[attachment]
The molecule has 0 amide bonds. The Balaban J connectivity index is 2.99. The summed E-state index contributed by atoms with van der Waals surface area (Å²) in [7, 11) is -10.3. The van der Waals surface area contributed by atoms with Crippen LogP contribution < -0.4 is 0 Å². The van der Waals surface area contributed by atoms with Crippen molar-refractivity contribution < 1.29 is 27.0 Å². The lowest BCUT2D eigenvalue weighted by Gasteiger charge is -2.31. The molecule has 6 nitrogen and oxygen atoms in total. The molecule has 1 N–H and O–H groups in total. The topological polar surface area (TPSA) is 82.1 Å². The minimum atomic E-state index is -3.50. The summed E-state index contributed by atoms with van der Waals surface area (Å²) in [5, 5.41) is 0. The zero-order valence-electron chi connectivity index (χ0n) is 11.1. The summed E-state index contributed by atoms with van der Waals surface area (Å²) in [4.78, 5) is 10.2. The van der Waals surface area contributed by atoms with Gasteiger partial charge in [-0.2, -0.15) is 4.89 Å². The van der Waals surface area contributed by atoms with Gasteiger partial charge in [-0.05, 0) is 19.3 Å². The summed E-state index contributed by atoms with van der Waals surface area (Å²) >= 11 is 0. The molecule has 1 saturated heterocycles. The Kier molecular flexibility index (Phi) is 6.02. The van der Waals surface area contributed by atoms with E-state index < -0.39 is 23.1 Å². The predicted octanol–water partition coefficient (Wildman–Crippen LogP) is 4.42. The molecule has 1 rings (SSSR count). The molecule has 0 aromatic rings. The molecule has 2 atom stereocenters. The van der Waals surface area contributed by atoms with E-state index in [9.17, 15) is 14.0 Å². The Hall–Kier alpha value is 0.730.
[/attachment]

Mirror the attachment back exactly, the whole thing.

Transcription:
The molecule has 0 amide bonds. The Balaban J connectivity index is 2.99. The summed E-state index contributed by atoms with van der Waals surface area (Å²) in [7, 11) is -10.3. The van der Waals surface area contributed by atoms with Crippen LogP contribution < -0.4 is 0 Å². The van der Waals surface area contributed by atoms with Crippen molar-refractivity contribution < 1.29 is 27.0 Å². The lowest BCUT2D eigenvalue weighted by Gasteiger charge is -2.31. The molecule has 6 nitrogen and oxygen atoms in total. The molecule has 1 N–H and O–H groups in total. The topological polar surface area (TPSA) is 82.1 Å². The minimum atomic E-state index is -3.50. The summed E-state index contributed by atoms with van der Waals surface area (Å²) in [5, 5.41) is 0. The zero-order valence-electron chi connectivity index (χ0n) is 11.1. The summed E-state index contributed by atoms with van der Waals surface area (Å²) in [4.78, 5) is 10.2. The van der Waals surface area contributed by atoms with Gasteiger partial charge in [-0.2, -0.15) is 4.89 Å². The van der Waals surface area contributed by atoms with Gasteiger partial charge in [-0.05, 0) is 19.3 Å². The summed E-state index contributed by atoms with van der Waals surface area (Å²) >= 11 is 0. The molecule has 1 saturated heterocycles. The Kier molecular flexibility index (Phi) is 6.02. The van der Waals surface area contributed by atoms with E-state index < -0.39 is 23.1 Å². The predicted octanol–water partition coefficient (Wildman–Crippen LogP) is 4.42. The molecule has 1 rings (SSSR count). The molecule has 0 aromatic rings. The molecule has 2 atom stereocenters. The van der Waals surface area contributed by atoms with E-state index in [9.17, 15) is 14.0 Å². The Hall–Kier alpha value is 0.730.